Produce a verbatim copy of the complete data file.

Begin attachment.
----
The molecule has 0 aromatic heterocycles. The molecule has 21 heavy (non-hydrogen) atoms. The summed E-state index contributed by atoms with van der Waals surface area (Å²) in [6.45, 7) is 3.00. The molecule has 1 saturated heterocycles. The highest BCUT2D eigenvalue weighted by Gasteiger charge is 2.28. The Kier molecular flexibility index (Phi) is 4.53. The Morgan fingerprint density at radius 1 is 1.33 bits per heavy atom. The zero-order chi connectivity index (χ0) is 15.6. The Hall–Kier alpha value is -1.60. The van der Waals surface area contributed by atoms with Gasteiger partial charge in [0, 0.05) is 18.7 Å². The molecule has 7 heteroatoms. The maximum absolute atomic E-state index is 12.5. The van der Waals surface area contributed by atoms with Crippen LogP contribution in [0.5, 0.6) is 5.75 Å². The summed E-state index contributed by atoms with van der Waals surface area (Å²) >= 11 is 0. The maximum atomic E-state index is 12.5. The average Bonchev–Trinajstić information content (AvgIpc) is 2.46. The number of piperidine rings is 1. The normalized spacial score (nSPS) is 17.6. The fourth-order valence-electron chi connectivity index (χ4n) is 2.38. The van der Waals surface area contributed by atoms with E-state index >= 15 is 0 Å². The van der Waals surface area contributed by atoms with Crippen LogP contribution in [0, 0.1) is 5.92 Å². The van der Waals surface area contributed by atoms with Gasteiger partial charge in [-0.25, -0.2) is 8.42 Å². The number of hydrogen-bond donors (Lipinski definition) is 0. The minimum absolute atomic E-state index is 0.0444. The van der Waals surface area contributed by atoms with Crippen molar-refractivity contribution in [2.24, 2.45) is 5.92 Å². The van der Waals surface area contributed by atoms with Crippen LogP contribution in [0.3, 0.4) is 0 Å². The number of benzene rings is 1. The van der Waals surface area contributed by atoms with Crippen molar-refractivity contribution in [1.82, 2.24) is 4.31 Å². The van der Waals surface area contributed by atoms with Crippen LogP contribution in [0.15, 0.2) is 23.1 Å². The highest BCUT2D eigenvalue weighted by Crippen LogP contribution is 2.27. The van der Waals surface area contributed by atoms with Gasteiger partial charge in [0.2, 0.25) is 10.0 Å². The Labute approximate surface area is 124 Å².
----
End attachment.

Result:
The molecule has 0 aromatic heterocycles. The molecule has 21 heavy (non-hydrogen) atoms. The summed E-state index contributed by atoms with van der Waals surface area (Å²) in [6.45, 7) is 3.00. The molecule has 1 saturated heterocycles. The highest BCUT2D eigenvalue weighted by Gasteiger charge is 2.28. The Kier molecular flexibility index (Phi) is 4.53. The Morgan fingerprint density at radius 1 is 1.33 bits per heavy atom. The zero-order chi connectivity index (χ0) is 15.6. The Hall–Kier alpha value is -1.60. The van der Waals surface area contributed by atoms with Gasteiger partial charge in [0, 0.05) is 18.7 Å². The molecule has 7 heteroatoms. The maximum absolute atomic E-state index is 12.5. The van der Waals surface area contributed by atoms with Crippen LogP contribution in [0.5, 0.6) is 5.75 Å². The summed E-state index contributed by atoms with van der Waals surface area (Å²) >= 11 is 0. The maximum atomic E-state index is 12.5. The average Bonchev–Trinajstić information content (AvgIpc) is 2.46. The number of piperidine rings is 1. The normalized spacial score (nSPS) is 17.6. The fourth-order valence-electron chi connectivity index (χ4n) is 2.38. The van der Waals surface area contributed by atoms with E-state index >= 15 is 0 Å². The van der Waals surface area contributed by atoms with Crippen LogP contribution in [0, 0.1) is 5.92 Å². The van der Waals surface area contributed by atoms with Gasteiger partial charge in [-0.25, -0.2) is 8.42 Å². The number of hydrogen-bond donors (Lipinski definition) is 0. The minimum absolute atomic E-state index is 0.0444. The van der Waals surface area contributed by atoms with Crippen molar-refractivity contribution in [2.24, 2.45) is 5.92 Å². The van der Waals surface area contributed by atoms with Crippen LogP contribution in [0.3, 0.4) is 0 Å². The number of benzene rings is 1. The van der Waals surface area contributed by atoms with Crippen molar-refractivity contribution in [1.82, 2.24) is 4.31 Å². The van der Waals surface area contributed by atoms with Crippen LogP contribution in [0.15, 0.2) is 23.1 Å². The highest BCUT2D eigenvalue weighted by Crippen LogP contribution is 2.27. The van der Waals surface area contributed by atoms with Gasteiger partial charge in [0.2, 0.25) is 10.0 Å². The Labute approximate surface area is 124 Å².